The little brown man in the dark blue uniform stared at me with steady eyes that revealed absolutely nothing: they very well might have been buttons sewn onto his face. He was small in stature for a Migra (Border Patrol Agent), and old in a weather-beaten way. Despite his stature, I could tell he could put me on the ground in two seconds without breaking a sweat. He said, “There is another paper.” He stared at my face intently, without revealing anything it all, perhaps not even blinking, without impatience, stoically waiting for my response. Time stopped.
My thoughts were racing: I said, “This was the only paper we have!” His response never varied: “There is another paper.” He never took his eyes off my face nor revealed anything in his. My fear was building as I tried to understand what this mistake might mean.
Ivonne, who was going through the immigration process (torture?), had just received a notice of immense importance to us, her Advance Parole. No day was more eagerly anticipated by us than this one. Finally she could go home.
I knew nothing about immigration before marrying Ivonne. I just remember all the war movies that ended with the soldier telling the immigration officer, this is my wife! She’s French! And the officer saying, “Welcome to America!” That image is now quaint. Today the process is expensive, long, and dangerous. From the first moment you file the paperwork, both of you are considered criminals until proven otherwise. Do you like the term, “Advance Parole?” Paroled from what? Some form of imprisonment?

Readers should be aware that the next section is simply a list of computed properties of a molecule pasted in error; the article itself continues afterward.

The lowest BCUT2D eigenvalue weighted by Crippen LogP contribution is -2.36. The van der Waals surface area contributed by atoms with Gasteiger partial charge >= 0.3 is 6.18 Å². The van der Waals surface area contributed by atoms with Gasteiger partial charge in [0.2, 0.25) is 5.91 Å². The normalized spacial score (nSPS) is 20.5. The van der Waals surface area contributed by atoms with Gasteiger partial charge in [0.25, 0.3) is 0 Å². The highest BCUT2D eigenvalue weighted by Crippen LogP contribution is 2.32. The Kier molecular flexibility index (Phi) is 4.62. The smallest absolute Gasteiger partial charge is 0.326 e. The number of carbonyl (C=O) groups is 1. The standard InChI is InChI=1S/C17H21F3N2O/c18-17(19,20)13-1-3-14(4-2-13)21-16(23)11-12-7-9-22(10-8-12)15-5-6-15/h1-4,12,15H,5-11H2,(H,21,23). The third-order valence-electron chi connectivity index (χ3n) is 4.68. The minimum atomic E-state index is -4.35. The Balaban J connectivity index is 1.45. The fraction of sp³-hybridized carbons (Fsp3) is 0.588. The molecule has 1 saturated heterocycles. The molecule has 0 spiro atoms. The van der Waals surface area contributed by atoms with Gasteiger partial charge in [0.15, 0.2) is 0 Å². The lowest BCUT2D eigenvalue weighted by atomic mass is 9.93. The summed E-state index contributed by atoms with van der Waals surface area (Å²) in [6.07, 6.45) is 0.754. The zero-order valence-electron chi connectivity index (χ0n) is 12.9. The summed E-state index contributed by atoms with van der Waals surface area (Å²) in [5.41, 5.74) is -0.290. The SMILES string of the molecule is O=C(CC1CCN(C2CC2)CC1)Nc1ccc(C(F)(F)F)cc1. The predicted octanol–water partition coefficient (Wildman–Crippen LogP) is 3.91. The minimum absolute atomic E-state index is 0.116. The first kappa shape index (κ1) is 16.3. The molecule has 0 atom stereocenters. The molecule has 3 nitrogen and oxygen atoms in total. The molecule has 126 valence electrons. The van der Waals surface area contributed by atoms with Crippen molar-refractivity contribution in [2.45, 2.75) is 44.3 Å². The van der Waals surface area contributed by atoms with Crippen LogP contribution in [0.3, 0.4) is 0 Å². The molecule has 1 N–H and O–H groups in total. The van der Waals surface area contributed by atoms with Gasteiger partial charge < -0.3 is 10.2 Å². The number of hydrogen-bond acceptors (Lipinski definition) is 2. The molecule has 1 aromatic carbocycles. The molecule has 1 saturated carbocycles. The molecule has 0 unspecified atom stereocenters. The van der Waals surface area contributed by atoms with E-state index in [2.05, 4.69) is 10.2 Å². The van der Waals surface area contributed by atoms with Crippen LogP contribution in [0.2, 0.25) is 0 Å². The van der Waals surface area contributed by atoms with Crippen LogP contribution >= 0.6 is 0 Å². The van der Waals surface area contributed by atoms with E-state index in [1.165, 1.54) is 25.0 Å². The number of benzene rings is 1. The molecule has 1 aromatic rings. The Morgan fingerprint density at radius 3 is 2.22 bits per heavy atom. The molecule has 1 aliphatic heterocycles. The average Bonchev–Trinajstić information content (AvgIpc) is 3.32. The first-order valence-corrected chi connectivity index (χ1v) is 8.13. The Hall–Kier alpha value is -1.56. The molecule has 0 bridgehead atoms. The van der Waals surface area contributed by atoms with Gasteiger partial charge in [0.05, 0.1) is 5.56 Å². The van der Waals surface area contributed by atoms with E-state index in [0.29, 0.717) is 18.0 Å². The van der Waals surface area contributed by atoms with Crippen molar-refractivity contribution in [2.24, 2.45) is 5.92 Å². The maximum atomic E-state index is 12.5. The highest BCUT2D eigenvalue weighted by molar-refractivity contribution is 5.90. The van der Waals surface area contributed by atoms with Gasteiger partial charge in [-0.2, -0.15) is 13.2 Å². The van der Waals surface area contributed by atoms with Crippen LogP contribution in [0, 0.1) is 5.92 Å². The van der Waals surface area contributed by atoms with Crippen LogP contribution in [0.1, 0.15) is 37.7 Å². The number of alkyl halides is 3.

There are two ways a family member can immigrate to America. The longest, most expensive, and most dangerous, is called Consular Processing (CP). In CP, all of the investigations and processing must be done in the foreign country. Further, there aren’t that many places in a foreign country where the processing can be done. For those who live near the US/Mexican border, that means long trips to Ciudad Juarez, one of the most dangerous cities in Mexico, where the US Consulate and associated medical clinics do the processing. It can require years of separation between you and your bride. I didn’t have years.
The other available way, if the alien is legally in America, is called “Adjustment of Status.” (I am becoming annoyed at referring to my lovely wife as the “alien:” she is not green and does not have eyes on the end of stalks.) In Adjustment of Status, along with the form I have to file, the I-130 requesting my spouse be allowed to immigrate to live with me, she can file an I-485 for herself at the same time that that says 1) I’m already here legally; 2) when you decide on my case (Lonnie’s I-130), I ask La Migra to adjust my status to that of Permanent Resident. All processing takes place in America, and it’s cheaper and quicker.